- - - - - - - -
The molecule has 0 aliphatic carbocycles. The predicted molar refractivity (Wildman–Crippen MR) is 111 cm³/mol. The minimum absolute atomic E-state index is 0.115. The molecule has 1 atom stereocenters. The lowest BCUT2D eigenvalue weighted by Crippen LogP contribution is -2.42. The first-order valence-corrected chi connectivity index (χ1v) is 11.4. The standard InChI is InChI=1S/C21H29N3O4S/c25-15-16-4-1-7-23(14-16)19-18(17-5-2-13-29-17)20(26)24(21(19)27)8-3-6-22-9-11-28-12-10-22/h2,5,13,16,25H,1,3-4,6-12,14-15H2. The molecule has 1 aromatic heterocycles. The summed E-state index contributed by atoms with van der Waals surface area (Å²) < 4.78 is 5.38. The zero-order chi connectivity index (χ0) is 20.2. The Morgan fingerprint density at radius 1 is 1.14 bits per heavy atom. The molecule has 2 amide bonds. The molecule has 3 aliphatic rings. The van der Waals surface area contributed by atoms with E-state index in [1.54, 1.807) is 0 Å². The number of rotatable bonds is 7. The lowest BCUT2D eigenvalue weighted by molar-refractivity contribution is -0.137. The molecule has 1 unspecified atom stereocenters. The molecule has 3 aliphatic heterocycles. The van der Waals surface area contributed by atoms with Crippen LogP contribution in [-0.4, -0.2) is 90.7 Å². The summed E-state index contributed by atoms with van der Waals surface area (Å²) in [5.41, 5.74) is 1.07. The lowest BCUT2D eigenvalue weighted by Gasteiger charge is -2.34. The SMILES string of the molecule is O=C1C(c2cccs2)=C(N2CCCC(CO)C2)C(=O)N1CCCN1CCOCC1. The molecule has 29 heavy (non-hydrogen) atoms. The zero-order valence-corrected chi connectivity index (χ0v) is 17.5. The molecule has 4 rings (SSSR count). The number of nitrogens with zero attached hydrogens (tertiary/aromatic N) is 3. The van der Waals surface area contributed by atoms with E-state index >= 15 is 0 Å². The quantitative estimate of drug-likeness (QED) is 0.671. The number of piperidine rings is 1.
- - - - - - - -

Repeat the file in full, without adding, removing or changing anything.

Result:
The molecule has 0 aliphatic carbocycles. The predicted molar refractivity (Wildman–Crippen MR) is 111 cm³/mol. The minimum absolute atomic E-state index is 0.115. The molecule has 1 atom stereocenters. The lowest BCUT2D eigenvalue weighted by Crippen LogP contribution is -2.42. The first-order valence-corrected chi connectivity index (χ1v) is 11.4. The standard InChI is InChI=1S/C21H29N3O4S/c25-15-16-4-1-7-23(14-16)19-18(17-5-2-13-29-17)20(26)24(21(19)27)8-3-6-22-9-11-28-12-10-22/h2,5,13,16,25H,1,3-4,6-12,14-15H2. The molecule has 1 aromatic heterocycles. The summed E-state index contributed by atoms with van der Waals surface area (Å²) < 4.78 is 5.38. The zero-order chi connectivity index (χ0) is 20.2. The Morgan fingerprint density at radius 1 is 1.14 bits per heavy atom. The molecule has 2 amide bonds. The molecule has 3 aliphatic rings. The van der Waals surface area contributed by atoms with E-state index in [1.54, 1.807) is 0 Å². The number of rotatable bonds is 7. The lowest BCUT2D eigenvalue weighted by molar-refractivity contribution is -0.137. The molecule has 1 unspecified atom stereocenters. The molecule has 3 aliphatic heterocycles. The van der Waals surface area contributed by atoms with Crippen LogP contribution in [-0.4, -0.2) is 90.7 Å². The summed E-state index contributed by atoms with van der Waals surface area (Å²) in [5.41, 5.74) is 1.07. The lowest BCUT2D eigenvalue weighted by Gasteiger charge is -2.34. The SMILES string of the molecule is O=C1C(c2cccs2)=C(N2CCCC(CO)C2)C(=O)N1CCCN1CCOCC1. The molecule has 29 heavy (non-hydrogen) atoms. The zero-order valence-corrected chi connectivity index (χ0v) is 17.5. The molecule has 4 rings (SSSR count). The number of nitrogens with zero attached hydrogens (tertiary/aromatic N) is 3. The van der Waals surface area contributed by atoms with E-state index >= 15 is 0 Å². The quantitative estimate of drug-likeness (QED) is 0.671. The number of piperidine rings is 1.